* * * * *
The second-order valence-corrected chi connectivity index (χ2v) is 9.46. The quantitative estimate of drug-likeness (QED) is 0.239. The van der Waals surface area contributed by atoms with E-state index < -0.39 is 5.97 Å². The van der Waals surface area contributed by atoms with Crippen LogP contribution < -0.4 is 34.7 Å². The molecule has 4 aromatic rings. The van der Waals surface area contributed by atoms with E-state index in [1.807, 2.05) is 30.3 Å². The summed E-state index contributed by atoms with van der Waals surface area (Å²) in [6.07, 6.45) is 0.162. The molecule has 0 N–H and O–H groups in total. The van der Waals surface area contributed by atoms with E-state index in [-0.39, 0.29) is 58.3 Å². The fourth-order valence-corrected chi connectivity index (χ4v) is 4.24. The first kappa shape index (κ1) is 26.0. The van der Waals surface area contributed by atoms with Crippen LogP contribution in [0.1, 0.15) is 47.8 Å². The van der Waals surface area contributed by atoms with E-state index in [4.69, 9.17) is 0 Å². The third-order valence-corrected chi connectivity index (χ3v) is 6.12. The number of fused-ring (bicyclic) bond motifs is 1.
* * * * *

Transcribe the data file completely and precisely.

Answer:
The second-order valence-corrected chi connectivity index (χ2v) is 9.46. The quantitative estimate of drug-likeness (QED) is 0.239. The van der Waals surface area contributed by atoms with E-state index < -0.39 is 5.97 Å². The van der Waals surface area contributed by atoms with Crippen LogP contribution < -0.4 is 34.7 Å². The molecule has 4 aromatic rings. The van der Waals surface area contributed by atoms with E-state index in [1.807, 2.05) is 30.3 Å². The summed E-state index contributed by atoms with van der Waals surface area (Å²) in [6.07, 6.45) is 0.162. The molecule has 0 N–H and O–H groups in total. The van der Waals surface area contributed by atoms with E-state index in [-0.39, 0.29) is 58.3 Å². The fourth-order valence-corrected chi connectivity index (χ4v) is 4.24. The first kappa shape index (κ1) is 26.0. The van der Waals surface area contributed by atoms with Crippen LogP contribution in [0.1, 0.15) is 47.8 Å². The van der Waals surface area contributed by atoms with E-state index in [4.69, 9.17) is 0 Å². The third-order valence-corrected chi connectivity index (χ3v) is 6.12. The number of fused-ring (bicyclic) bond motifs is 1.